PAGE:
Serjeant

  William Rogerson

William Rogerson volunteered for Service in British Columbia.  He and his wife traveled on board the Thames City, arriving in the Colony on the 12th April, 1859.

The Moodys and the Grants took leave in the Summer of 1861 and returned to the Camp in the middle of September.

When we arrived here (New Westminster) it was raining quite fast, and as we have about 1 1/2 miles to Come from the Town in open boats "against the stream" it was not a very cheering prospect.  The only alternative being a wet dark walk with 5 Children.  However our dear little Doctor (who had come down to Victoria to escort Mrs. Grant and myself home) assured us we should manage very well.  When we arrived we arrived we found Captain Luard waiting for us with the Men and boats, so we managed famously.  The Men carried the Children to and from the boat and we were only "dampish" when we reached the house.  Mrs. Rogerson, one of our Women, was waiting for us.  She and I soon made up the beds and popped the Children into them before they had time to get chilled, we then gave them their supper and they were soon fast asleep.  The Doctor sent me a good tea from "The Mess" and we were none the worse for our uncomfortable voyage.  I did not succeed in getting a female Servant at Victoria, nor do I see any chance of one at present.  However I have Mrs. Roberson now and sufficient unto the day is the evil thereof.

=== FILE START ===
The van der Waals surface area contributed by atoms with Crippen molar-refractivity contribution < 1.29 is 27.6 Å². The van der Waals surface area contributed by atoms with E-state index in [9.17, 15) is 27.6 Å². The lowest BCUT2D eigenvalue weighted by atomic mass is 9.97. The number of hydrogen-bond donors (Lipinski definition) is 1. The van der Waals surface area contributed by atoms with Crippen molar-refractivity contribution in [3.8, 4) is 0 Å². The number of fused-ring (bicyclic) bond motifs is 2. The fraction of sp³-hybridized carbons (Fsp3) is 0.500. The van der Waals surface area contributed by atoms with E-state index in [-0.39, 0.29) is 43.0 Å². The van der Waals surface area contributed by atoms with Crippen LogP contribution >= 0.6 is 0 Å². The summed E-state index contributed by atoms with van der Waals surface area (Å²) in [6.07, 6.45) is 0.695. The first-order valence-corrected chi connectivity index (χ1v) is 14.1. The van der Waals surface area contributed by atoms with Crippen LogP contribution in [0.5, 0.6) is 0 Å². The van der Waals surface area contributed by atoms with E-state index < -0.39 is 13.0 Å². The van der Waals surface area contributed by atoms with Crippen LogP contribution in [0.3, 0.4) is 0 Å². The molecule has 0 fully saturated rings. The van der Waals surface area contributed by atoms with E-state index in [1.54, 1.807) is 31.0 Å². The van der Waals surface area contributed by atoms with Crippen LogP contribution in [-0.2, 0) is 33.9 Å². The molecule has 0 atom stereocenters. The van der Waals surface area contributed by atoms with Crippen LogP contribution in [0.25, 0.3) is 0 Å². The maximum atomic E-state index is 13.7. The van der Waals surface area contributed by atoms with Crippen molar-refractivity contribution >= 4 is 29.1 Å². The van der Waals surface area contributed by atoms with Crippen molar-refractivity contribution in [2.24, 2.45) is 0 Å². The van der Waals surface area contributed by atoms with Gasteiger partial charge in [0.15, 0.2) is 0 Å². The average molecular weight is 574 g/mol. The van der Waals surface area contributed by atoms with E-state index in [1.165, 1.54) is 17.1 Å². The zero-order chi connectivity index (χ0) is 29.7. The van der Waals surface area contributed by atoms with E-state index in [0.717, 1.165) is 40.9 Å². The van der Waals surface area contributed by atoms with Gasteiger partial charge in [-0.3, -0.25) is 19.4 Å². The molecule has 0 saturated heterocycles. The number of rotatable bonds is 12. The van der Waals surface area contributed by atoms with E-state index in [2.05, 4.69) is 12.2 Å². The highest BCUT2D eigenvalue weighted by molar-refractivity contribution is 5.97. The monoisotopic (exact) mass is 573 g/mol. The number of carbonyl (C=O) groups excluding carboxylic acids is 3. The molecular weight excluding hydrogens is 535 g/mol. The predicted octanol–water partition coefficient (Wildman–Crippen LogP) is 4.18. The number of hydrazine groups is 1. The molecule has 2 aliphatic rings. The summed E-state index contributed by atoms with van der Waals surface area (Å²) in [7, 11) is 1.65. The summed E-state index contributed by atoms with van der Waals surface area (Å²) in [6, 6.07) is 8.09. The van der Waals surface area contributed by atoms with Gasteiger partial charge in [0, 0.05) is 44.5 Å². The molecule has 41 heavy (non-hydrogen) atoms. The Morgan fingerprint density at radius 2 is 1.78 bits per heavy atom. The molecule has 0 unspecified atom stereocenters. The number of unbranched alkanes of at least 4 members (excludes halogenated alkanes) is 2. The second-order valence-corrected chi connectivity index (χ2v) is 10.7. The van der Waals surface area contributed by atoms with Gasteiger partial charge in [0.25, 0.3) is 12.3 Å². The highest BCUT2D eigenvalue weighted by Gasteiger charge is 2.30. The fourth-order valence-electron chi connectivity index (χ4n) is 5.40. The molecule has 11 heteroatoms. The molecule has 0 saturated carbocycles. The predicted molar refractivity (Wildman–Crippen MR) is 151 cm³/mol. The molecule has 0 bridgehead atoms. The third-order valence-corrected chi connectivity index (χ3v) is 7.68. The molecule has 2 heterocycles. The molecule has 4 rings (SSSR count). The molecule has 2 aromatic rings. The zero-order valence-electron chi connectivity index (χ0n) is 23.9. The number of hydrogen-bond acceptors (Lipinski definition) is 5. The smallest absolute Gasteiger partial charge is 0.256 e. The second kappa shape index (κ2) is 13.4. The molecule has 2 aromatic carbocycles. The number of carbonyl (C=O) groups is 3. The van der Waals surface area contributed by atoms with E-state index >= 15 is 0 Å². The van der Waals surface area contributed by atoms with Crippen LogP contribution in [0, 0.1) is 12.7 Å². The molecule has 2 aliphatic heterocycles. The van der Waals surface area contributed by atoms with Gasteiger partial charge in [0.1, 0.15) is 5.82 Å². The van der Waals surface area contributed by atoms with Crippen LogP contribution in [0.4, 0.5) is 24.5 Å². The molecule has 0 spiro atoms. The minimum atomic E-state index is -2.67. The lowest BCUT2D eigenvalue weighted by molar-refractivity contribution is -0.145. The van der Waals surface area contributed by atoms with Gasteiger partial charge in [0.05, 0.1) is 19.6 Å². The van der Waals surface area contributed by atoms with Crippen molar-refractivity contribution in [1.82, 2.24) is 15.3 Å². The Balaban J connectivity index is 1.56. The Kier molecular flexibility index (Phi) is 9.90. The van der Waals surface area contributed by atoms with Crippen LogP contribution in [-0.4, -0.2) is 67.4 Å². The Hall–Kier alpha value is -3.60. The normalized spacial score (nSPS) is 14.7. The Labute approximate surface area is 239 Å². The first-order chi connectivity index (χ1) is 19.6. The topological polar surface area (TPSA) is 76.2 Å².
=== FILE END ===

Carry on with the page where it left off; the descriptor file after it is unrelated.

Her Husband will not be in Camp for two months I expect, and Miss Aspinwall, now Mrs. Nicol, has promised to "lend" her Servant for some weeks while I am not well so I hope to manage nicely. 

-- 12th September, 1861
from The Letters of Mary S. Moody

"One a blue skirt which I had when I married, the other a striped which I had soon after.  The latter was very much spotted with the Voyage, so I was obliged to cover it with the plain flounces, but it is really nice (by candlelight).  I had an old lining and Mrs.Rogerson made it for me - it will serve me all winter."

-- 23rd September, 1862
from The Letters of Mary S. Moody

Returned to England in November 1863 with his wife.

 

As a serjeant, Rogerson's Regimental Pay per Diem would have been 2s. 10 1/2d. plus Working Pay per Diem 3s. to 5s.